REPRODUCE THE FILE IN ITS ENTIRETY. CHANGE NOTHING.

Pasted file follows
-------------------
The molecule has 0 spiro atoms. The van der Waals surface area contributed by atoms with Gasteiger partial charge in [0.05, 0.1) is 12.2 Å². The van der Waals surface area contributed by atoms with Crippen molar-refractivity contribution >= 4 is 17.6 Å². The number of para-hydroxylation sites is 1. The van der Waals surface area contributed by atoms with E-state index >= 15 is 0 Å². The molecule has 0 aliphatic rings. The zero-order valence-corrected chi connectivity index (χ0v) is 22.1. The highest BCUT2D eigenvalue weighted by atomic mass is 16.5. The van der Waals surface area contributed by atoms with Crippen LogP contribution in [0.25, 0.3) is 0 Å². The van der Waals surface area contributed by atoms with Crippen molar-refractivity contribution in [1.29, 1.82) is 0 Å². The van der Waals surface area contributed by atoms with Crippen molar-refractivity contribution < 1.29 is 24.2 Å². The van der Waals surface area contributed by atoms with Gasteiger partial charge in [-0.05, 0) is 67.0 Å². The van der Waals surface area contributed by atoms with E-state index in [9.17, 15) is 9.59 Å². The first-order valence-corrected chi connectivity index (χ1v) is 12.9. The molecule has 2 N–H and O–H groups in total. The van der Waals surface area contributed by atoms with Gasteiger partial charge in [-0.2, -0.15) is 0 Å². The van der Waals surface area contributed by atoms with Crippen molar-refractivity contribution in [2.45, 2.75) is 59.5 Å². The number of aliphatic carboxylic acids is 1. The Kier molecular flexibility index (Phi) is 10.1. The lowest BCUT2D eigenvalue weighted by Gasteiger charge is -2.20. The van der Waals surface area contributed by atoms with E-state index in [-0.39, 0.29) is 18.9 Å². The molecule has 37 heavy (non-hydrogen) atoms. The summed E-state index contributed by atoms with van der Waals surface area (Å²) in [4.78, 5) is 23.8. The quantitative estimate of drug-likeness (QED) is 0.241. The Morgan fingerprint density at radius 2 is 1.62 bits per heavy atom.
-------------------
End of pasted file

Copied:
The molecule has 0 spiro atoms. The van der Waals surface area contributed by atoms with Gasteiger partial charge in [0.05, 0.1) is 12.2 Å². The van der Waals surface area contributed by atoms with Crippen molar-refractivity contribution >= 4 is 17.6 Å². The number of para-hydroxylation sites is 1. The van der Waals surface area contributed by atoms with E-state index >= 15 is 0 Å². The molecule has 0 aliphatic rings. The zero-order valence-corrected chi connectivity index (χ0v) is 22.1. The highest BCUT2D eigenvalue weighted by atomic mass is 16.5. The van der Waals surface area contributed by atoms with Crippen LogP contribution in [0.25, 0.3) is 0 Å². The van der Waals surface area contributed by atoms with Crippen molar-refractivity contribution in [1.29, 1.82) is 0 Å². The van der Waals surface area contributed by atoms with Crippen molar-refractivity contribution < 1.29 is 24.2 Å². The van der Waals surface area contributed by atoms with Gasteiger partial charge in [-0.05, 0) is 67.0 Å². The van der Waals surface area contributed by atoms with E-state index in [9.17, 15) is 9.59 Å². The first-order valence-corrected chi connectivity index (χ1v) is 12.9. The molecule has 2 N–H and O–H groups in total. The van der Waals surface area contributed by atoms with Gasteiger partial charge in [-0.2, -0.15) is 0 Å². The van der Waals surface area contributed by atoms with Crippen molar-refractivity contribution in [2.45, 2.75) is 59.5 Å². The number of aliphatic carboxylic acids is 1. The Kier molecular flexibility index (Phi) is 10.1. The lowest BCUT2D eigenvalue weighted by Gasteiger charge is -2.20. The van der Waals surface area contributed by atoms with E-state index in [-0.39, 0.29) is 18.9 Å². The molecule has 37 heavy (non-hydrogen) atoms. The summed E-state index contributed by atoms with van der Waals surface area (Å²) in [4.78, 5) is 23.8. The quantitative estimate of drug-likeness (QED) is 0.241. The Morgan fingerprint density at radius 2 is 1.62 bits per heavy atom.